This time, I visited in early October.  The area showed the beginnings of fall colors across the landscape.  There were some birds, but nothing like the numbers from my earlier visit.

Still, it was a great leisurely afternoon! I saw a few others out at the site, but mainly I was on my own on the dirt road scenic drive.

Birds were around, but most were either overhead or out on the water.

Sometimes, my closeup lens would let me get some birds in focus, even though the colors often stayed muted.

Northern Pintail

Common Egret

Great Blue Heron

I did not notice the spider until later

Snow Geese Dark Phase (I think)

Black Necked Stilt

This green algae was all over one of the waterways

This Great Blue Heron was hard to spot even with a closeup.

American Coots

A Common Egret playing hide and seek.

Lesser Yellowlegs

I don’t know what there are, but they sure are pretty!

I dropped by Sutter National Wildlife Refuge thinking I might see some more birds, but the road at this access point was roped off.  The area did have pretty golden fields.

It was a great afternoon.  I’ll have to visit again, maybe in winter–or early spring.


As my friend and I continued our Winter Trip, we planned our second stop to the Gray Lodge Wildlife Area.  We were hoping to see some birds as we headed north from Sacramento, California, heading to Medford, Oregon.  The wet weather expected in the area was not due until the evening, so we were confident we would have pretty weather for the drive.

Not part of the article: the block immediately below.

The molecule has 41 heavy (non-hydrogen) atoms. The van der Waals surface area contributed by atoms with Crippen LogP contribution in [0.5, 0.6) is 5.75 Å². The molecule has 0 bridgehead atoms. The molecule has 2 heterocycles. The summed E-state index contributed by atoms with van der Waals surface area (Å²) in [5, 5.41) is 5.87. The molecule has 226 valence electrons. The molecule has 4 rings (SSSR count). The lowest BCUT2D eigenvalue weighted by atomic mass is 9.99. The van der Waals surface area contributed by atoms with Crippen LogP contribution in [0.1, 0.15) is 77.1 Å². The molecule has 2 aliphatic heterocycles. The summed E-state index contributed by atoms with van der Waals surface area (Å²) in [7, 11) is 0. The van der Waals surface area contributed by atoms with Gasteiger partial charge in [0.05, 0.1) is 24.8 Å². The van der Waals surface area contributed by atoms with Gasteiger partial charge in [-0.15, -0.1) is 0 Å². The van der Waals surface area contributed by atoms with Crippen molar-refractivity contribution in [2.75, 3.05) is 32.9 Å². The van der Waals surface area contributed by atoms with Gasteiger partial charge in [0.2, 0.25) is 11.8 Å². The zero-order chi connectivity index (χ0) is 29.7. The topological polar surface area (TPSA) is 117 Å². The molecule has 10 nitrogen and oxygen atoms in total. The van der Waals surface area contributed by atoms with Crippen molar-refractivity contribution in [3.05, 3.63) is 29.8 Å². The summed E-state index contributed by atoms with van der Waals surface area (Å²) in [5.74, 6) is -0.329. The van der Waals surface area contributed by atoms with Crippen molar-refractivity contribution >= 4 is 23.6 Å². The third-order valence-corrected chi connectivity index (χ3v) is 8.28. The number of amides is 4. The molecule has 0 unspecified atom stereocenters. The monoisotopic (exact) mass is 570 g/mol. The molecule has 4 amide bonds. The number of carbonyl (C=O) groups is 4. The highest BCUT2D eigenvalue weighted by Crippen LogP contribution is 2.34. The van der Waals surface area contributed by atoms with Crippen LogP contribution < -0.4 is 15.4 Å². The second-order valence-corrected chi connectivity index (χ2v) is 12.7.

The Gray Lodge Wildlife Area is located a little more than an hour from Sacramento, off Highway 99.  In some marshy fields a bit before reaching the wildlife area, we saw our first birds for the day.  Big birds.  In great numbers.  Not the expected red-winged black birds, but swans, geese and cranes.

I was ecstatic.  It has been a long time since I first started birding and keeping a life list.  But today’s sightings were all new birds for that list.  Yeah.

TUNDRA SWAN:  45 to 59 inch length, 5.5 to 6.9 foot wingspan

SNOW GOOSE, (Dark or Blue Phase):  25 to 32 inch height, 4.4 to 5.4 foot wingspan